The Law Council of Australia warned NSW ICAC is prone to "show trial" hearings in public, under the leadership of Gladys Berejilklian's now-partner.
The former NSW Premier stepped down last month, the same day the NSW Independent Commission Against Corruption confirmed it was investigating her conduct. Public hearings will begin on October 18.
In a 2019 submission over the federal government's plan for a national corruption watchdog, the LCA called for investigative hearings to be held in private. It warned public hearings, inevitably causing a media firestorm, did not afford subjects the normal presumption of innocence during "what is going to be an investigation only".
Arthur Moses SC was LCA president at the time, before going on to represent Ms Berejiklian at a 2020 ICAC hearing into her disgraced ex-boyfriend Daryl Maguire. The pair have been in a relationship since early this year.
"It has been a valid criticism that public hearings conducted by state anti-corruption bodies such as ICAC in NSW can take on the flavour of a 'show trial'," the submission read.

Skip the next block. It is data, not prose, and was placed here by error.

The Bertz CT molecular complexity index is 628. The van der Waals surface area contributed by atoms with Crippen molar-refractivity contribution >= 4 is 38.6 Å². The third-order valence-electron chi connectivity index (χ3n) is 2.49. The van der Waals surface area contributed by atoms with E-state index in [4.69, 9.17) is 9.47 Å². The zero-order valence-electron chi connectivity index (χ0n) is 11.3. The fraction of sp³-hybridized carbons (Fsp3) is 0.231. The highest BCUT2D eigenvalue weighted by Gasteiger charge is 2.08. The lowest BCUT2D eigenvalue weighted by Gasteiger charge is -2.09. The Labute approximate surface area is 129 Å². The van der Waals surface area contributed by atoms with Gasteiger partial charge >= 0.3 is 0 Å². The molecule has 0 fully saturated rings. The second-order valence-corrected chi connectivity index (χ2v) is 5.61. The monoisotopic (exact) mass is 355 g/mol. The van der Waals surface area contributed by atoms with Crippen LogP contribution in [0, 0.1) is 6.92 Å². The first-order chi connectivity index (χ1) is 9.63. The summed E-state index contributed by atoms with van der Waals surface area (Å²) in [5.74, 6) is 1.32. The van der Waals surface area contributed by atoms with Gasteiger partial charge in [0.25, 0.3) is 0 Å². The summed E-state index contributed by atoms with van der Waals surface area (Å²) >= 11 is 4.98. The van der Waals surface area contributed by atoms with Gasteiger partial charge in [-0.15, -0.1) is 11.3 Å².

"[They can] attract an undue amount of media attention in a forum where the concerned person has limited means of defending themselves against prejudicial material."
Ms Berejiklian maintained a "close personal relationship" with Mr Maguire, even after he resigned from NSW parliament over a corruption scandal. Phone calls between the pair were played during the public hearing into his conduct.
ICAC said it only holds public hearings, or discloses ongoing investigations, when it served the public interest. The Chief Commissioner and at least one other Commissioner were required to sign-off on a public hearing.
But the LCA called for Commonwealth findings to be made public only if the commission decided conduct could be criminally prosecuted.
It pointed to Queensland's watchdog, where only crime investigation hearings could be made public, as its preferred model. Even then, a public hearing could not be unfair to the subject, and would need to make the investigation more effective.
Then-attorney-general Christian Porter last year unveiled the government's proposal for a federal corruption commission, which would exempt public servants and politicians from being grilled in public.
The Coalition has flatly-rejected calls to adopt a NSW model for federal parliament.
But speaking to Channel 10 this week, shadow attorney-general Mark Dreyfus lashed the proposal as "more of a lapdog than a watchdog".